I've seen similar questions here but none of them answered my problem. Or at least not the way that I would understand. I am trying to solve differential equation $$y'+t^2y=1.$$ I used the method of integrating factor - for this case $e^{t^3/3}$. By multiplying the equation i get $$e^{t^3/3}y'+e^{t^3/3}t^2y=e^{t^3/3}.$$ Now here is when I got confused. I should now integrate both sides (using indefinite integral?) which should result in $$c_1+e^{t^3/3}y=e^{t^3/3}.$$ So the solution should be $$y=e^{-t^3/3} \int e^{t^3/3} {dt} + c_2.$$ Now when I rewrite the integral in terms of a definite integral I get $$y=e^{-t^3/3} \int_{t_0}^{t} e^{s^3/3} {ds} + c_2.$$ My questions are first one - when do I change the variable in integral - is it because I change it from indefinite to definite? If so, why do I need to change the variable at all?

Second question - how do I manage the constants? Should I just keep it as $C$ or do I need to consider the initial condition too, since I change the integral from indefinite to definite? If so, how?



1 Answer 1


Your solution should be $$y(t)=e^{-t^3/3} \left(\int e^{t^3/3} {dt} + c_2\right).$$ (pay attention to the enclosing parentheses). In terms of a definite integral, it can be written as $$y(t)=e^{-t^3/3} \left(\int_{t_0}^t e^{s^3/3} {ds} + c_2\right)$$ where we renamed the variable inside the integral just to avoid confusion with the variable at the upper limit of the integration.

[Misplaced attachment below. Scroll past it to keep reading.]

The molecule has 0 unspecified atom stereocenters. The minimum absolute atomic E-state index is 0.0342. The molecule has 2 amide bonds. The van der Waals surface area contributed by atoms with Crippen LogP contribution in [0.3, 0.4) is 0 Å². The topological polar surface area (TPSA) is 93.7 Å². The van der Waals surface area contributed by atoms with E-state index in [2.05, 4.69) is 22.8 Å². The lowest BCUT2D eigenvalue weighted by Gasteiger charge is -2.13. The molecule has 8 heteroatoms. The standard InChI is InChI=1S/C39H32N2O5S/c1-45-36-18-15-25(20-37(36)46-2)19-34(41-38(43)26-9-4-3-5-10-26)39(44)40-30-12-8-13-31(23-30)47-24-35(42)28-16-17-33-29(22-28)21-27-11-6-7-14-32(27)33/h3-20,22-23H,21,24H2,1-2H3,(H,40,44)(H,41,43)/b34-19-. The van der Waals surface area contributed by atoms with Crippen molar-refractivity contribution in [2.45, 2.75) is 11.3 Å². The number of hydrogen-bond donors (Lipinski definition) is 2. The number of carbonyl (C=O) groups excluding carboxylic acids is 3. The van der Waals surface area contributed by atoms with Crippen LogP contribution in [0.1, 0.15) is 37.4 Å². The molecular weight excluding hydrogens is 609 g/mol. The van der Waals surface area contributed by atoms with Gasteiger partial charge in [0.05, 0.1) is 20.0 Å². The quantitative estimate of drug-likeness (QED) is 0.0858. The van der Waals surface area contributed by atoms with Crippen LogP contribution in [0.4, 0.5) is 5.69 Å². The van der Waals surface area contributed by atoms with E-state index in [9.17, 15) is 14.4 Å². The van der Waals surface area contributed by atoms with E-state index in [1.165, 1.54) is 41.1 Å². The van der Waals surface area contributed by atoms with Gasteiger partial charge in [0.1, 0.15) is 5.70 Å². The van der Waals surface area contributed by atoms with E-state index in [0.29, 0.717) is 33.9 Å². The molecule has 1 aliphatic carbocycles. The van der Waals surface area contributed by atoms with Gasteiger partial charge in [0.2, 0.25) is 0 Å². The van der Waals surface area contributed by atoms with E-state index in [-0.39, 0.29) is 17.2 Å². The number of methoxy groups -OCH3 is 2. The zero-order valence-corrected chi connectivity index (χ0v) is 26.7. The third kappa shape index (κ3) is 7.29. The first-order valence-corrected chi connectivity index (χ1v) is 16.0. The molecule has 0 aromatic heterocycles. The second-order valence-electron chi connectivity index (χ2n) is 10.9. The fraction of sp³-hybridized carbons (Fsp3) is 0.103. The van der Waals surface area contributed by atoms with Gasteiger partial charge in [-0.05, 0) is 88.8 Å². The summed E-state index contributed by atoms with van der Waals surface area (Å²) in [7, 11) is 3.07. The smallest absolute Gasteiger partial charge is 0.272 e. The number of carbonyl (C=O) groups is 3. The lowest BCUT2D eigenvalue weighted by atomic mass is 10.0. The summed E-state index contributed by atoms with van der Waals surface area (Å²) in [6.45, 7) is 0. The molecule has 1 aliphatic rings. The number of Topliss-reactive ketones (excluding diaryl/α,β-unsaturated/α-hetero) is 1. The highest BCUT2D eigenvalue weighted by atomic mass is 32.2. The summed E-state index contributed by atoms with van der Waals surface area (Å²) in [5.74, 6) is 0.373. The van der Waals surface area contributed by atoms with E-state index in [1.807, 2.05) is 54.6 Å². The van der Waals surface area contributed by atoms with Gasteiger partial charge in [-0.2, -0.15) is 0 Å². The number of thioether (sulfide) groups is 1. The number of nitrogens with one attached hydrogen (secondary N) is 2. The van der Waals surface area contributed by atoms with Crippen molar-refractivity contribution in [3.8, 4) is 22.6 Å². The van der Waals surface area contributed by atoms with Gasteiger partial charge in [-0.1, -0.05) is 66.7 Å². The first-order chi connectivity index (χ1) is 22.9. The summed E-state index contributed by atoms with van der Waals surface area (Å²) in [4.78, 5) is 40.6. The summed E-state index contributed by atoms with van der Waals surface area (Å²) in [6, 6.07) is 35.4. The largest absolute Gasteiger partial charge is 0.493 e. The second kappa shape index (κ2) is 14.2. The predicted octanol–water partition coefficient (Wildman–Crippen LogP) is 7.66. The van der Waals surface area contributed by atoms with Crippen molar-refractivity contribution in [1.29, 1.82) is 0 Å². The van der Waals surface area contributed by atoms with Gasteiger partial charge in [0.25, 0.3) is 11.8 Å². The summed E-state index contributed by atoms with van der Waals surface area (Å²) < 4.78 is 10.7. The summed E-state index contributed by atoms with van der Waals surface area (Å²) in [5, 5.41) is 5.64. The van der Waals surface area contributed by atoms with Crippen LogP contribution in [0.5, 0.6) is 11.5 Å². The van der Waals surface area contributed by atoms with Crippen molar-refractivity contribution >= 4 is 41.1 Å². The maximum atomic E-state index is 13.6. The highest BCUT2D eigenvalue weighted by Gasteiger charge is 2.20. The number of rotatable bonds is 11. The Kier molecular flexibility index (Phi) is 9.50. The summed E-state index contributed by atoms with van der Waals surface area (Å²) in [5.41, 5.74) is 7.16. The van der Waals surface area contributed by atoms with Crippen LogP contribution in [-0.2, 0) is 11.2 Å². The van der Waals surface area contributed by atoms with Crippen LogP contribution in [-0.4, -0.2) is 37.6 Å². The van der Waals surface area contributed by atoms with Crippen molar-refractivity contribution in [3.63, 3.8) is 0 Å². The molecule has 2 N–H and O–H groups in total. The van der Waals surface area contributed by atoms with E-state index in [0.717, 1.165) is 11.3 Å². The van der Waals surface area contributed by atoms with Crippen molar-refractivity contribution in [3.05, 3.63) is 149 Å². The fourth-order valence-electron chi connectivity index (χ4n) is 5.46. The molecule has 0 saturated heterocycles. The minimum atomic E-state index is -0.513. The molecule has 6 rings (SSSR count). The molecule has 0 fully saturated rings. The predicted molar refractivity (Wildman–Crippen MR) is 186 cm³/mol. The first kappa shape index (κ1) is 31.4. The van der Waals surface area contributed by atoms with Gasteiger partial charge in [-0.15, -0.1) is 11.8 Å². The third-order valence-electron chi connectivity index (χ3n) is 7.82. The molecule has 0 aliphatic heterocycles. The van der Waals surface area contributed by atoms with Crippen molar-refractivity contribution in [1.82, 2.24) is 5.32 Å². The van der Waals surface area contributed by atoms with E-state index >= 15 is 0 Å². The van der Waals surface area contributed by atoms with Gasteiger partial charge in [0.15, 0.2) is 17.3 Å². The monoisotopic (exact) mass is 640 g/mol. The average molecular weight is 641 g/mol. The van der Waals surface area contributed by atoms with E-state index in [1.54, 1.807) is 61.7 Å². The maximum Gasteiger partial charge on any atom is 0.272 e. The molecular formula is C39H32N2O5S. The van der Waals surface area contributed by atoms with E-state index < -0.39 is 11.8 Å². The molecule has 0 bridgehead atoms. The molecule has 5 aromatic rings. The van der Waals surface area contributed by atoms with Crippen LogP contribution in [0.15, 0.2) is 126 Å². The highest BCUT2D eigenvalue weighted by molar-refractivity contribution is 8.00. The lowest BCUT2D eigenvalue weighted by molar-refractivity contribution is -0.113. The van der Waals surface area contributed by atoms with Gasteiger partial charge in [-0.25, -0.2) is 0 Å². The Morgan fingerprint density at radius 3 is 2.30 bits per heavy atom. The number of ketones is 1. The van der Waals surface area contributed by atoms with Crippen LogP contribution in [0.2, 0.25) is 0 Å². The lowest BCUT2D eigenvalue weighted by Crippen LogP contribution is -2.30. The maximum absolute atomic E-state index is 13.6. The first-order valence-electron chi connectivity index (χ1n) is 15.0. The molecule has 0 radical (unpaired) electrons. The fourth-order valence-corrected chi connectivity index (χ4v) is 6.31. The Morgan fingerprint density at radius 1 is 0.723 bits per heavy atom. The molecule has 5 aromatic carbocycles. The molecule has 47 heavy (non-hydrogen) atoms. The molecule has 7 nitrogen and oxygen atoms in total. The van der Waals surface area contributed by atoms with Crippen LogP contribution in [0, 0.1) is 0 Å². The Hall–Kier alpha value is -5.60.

We may also find $c_2$ in terms of $y(t_0)$: by letting $t=t_0$ we get $$y(t_0)=e^{-t_0^3/3} \left(0 + c_2\right)\implies c_2=e^{t_0^3/3}y(t_0).$$

  • $\begingroup$ Thanks. You're right, I forgot the parentheses. Can you please write down more steps of how you got from the first equation to the other? Also what confusion would it make if i kept the variable $t$? Do you have any example? $\endgroup$
    – Lauren Sin
    Apr 16, 2020 at 11:49
  • 1
    $\begingroup$ See my edit. The confusion is that we use the same symbol $t$ for two different things: the upper limit and the variable of integration. If we are aware of such a distinction we may also write $$y(t)=e^{-t^3/3} \left(\int_{t_0}^t e^{t^3/3} {dt} + c_2\right).$$ The variable of integration is a dummy variable: mathworld.wolfram.com/DummyVariable.html $\endgroup$
    – Robert Z
    Apr 16, 2020 at 12:03

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